On the West Coast of the United States, where Thunberg has demonstrated her staying power, climate protesters continue to strike every Friday and are calling for even bolder stances.

Bolder than Greta

Kevin Patel started One Up Action to train the next generation of climate activists. He experienced the impact of pollution in his Los Angeles neighbourhood and was diagnosed with heart palpitations that resulted from bad air quality.

Patel has attended Fire Drill Fridays in Washington, DC with actress-cum-activist Jane Fonda. And during a Los Angeles march in November 2019, he served as personal security for Thunberg, whose movement inspired him to become the sustainability liaison for the Downtown Los Angeles Neighborhood Council.

Patel told Al Jazeera that Los Angeles has done a “fairly good job” dealing with climate challenges but “to say the least, we still have a lot of work to do”.

Isha Clarke, an Oakland activist with the San Francisco Bay Area-based Youth Vs Apocalypse, first generated attention when pressuring US Senator Dianne Feinstein, a Democrat from California, to support the federal Green New Deal.

“Greta has sparked a really powerful movement that has a lot of solidarity between countries,” Clarke told Al Jazeera. “People are doing the same thing, at the same time, on the same day, across the world. That’s incredible.”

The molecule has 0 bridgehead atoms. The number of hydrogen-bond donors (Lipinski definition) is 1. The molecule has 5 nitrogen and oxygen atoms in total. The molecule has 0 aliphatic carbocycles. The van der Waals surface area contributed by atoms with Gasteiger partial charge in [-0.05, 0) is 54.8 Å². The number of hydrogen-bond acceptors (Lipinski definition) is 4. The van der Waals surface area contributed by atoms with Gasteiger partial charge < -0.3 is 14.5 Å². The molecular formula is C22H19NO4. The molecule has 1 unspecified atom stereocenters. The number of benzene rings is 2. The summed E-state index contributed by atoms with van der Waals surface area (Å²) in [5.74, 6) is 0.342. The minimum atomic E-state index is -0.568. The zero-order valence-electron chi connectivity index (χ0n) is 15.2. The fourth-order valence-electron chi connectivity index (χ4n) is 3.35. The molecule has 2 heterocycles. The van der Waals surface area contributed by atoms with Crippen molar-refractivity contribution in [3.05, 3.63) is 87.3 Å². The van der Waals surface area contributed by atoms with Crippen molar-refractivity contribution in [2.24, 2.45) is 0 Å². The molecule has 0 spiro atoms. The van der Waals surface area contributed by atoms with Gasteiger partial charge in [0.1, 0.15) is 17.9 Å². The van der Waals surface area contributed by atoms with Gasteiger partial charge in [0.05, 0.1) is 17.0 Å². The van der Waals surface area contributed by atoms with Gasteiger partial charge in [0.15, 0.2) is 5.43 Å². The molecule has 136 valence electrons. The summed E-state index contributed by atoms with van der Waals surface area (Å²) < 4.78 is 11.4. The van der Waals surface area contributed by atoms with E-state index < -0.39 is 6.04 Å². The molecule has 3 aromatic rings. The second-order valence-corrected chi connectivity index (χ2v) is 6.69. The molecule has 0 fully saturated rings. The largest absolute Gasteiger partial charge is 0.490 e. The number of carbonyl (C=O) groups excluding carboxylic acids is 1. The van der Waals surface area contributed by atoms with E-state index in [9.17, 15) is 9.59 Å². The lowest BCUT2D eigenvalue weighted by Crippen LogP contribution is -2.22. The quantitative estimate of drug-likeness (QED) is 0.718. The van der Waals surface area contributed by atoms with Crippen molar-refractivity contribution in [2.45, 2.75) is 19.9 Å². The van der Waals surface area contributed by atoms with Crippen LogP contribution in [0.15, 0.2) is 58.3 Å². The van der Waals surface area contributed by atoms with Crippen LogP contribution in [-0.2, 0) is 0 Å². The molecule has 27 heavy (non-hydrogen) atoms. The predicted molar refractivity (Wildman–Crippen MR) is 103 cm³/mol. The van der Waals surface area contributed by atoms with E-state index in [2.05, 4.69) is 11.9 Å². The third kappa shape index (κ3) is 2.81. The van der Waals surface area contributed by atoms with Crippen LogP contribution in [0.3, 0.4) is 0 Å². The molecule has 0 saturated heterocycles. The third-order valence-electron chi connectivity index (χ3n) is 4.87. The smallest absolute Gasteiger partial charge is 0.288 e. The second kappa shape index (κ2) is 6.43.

However, she also said that the movement was not just “a reflection of any one individual, but a mass of people who put blood, sweat, and tears into organising”.

“Environmental justice and climate justice has always been a thing, fighting against the destruction of the planet,” Clarke added, cautioning not to be “distracted by [Greta’s] presence”.

Profiting from ‘climate breakdown.’

Cemre Gonen, another activist with Youth Vs Apocalypse, said that Thunberg “only represents a specific demographic of [European and relatively privileged] youth”.

“Highlighting the other climate activists [at Davos] is key,” she told Al Jazeera. “These teen activists include Autumn Peltier, Ayakha Melithafa, Mohammad Al Jounde, Melati Wijsen and others.”

“Many labour groups and other adult allies have tremendously supported youth activism,” Gonen added. “However, a lot of adults seem to lack the maturity and courage needed to win the battle against the climate crisis.”

Youth Vs. Apocalypse has campaigned locally against coal power, fracking and deforestation. The group was formerly part of nonprofit group

“The message of these teenagers is at Davos because it is everywhere,” said May Boeve, executive director of “Everywhere we are done with empty promises, doubt, and denial from those who profit from climate breakdown.

“The financiers and industry leaders would be wise to see the writing on the wall and get out of this toxic industry in their own self-interest, if not in the interest of the planet as a whole,” she added.

“Burning fires and horrific floods should have moved governments to act but these wealthy people [at Davos] have acted like a wall,” said Boeve.

“Greta, and the movement around her, is breaching that wall. It is because of the power of these young activists that took to the streets in their millions that these few billionaires are now feeling the urgency.”

Source: Al Jazeera